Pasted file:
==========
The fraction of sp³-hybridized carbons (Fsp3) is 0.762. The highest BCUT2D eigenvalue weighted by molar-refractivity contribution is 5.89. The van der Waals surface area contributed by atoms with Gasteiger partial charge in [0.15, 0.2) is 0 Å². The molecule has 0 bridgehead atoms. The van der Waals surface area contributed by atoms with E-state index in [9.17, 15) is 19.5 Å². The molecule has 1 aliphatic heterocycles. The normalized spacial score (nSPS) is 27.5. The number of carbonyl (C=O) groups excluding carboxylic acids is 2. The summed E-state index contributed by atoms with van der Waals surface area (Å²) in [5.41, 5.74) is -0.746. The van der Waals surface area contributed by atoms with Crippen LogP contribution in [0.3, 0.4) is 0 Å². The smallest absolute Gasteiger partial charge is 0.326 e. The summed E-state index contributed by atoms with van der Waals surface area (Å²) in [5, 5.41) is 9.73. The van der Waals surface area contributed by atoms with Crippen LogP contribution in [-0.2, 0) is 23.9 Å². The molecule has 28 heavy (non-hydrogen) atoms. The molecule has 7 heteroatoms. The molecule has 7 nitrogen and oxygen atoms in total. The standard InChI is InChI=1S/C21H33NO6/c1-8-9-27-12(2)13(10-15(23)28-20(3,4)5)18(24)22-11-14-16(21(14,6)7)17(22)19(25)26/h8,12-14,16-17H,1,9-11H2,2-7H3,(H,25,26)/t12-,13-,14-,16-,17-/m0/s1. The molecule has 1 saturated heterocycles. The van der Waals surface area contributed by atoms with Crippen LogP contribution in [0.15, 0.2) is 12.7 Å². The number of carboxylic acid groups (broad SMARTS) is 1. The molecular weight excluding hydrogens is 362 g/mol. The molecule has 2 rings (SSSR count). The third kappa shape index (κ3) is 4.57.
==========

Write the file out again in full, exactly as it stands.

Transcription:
The fraction of sp³-hybridized carbons (Fsp3) is 0.762. The highest BCUT2D eigenvalue weighted by molar-refractivity contribution is 5.89. The van der Waals surface area contributed by atoms with Gasteiger partial charge in [0.15, 0.2) is 0 Å². The molecule has 0 bridgehead atoms. The van der Waals surface area contributed by atoms with E-state index in [9.17, 15) is 19.5 Å². The molecule has 1 aliphatic heterocycles. The normalized spacial score (nSPS) is 27.5. The number of carbonyl (C=O) groups excluding carboxylic acids is 2. The summed E-state index contributed by atoms with van der Waals surface area (Å²) in [5.41, 5.74) is -0.746. The van der Waals surface area contributed by atoms with Crippen LogP contribution in [0.3, 0.4) is 0 Å². The smallest absolute Gasteiger partial charge is 0.326 e. The summed E-state index contributed by atoms with van der Waals surface area (Å²) in [5, 5.41) is 9.73. The van der Waals surface area contributed by atoms with Crippen LogP contribution in [-0.2, 0) is 23.9 Å². The molecule has 28 heavy (non-hydrogen) atoms. The molecule has 7 heteroatoms. The molecule has 7 nitrogen and oxygen atoms in total. The standard InChI is InChI=1S/C21H33NO6/c1-8-9-27-12(2)13(10-15(23)28-20(3,4)5)18(24)22-11-14-16(21(14,6)7)17(22)19(25)26/h8,12-14,16-17H,1,9-11H2,2-7H3,(H,25,26)/t12-,13-,14-,16-,17-/m0/s1. The molecule has 1 saturated heterocycles. The van der Waals surface area contributed by atoms with Crippen LogP contribution in [0.15, 0.2) is 12.7 Å². The number of carboxylic acid groups (broad SMARTS) is 1. The molecular weight excluding hydrogens is 362 g/mol. The molecule has 2 rings (SSSR count). The third kappa shape index (κ3) is 4.57.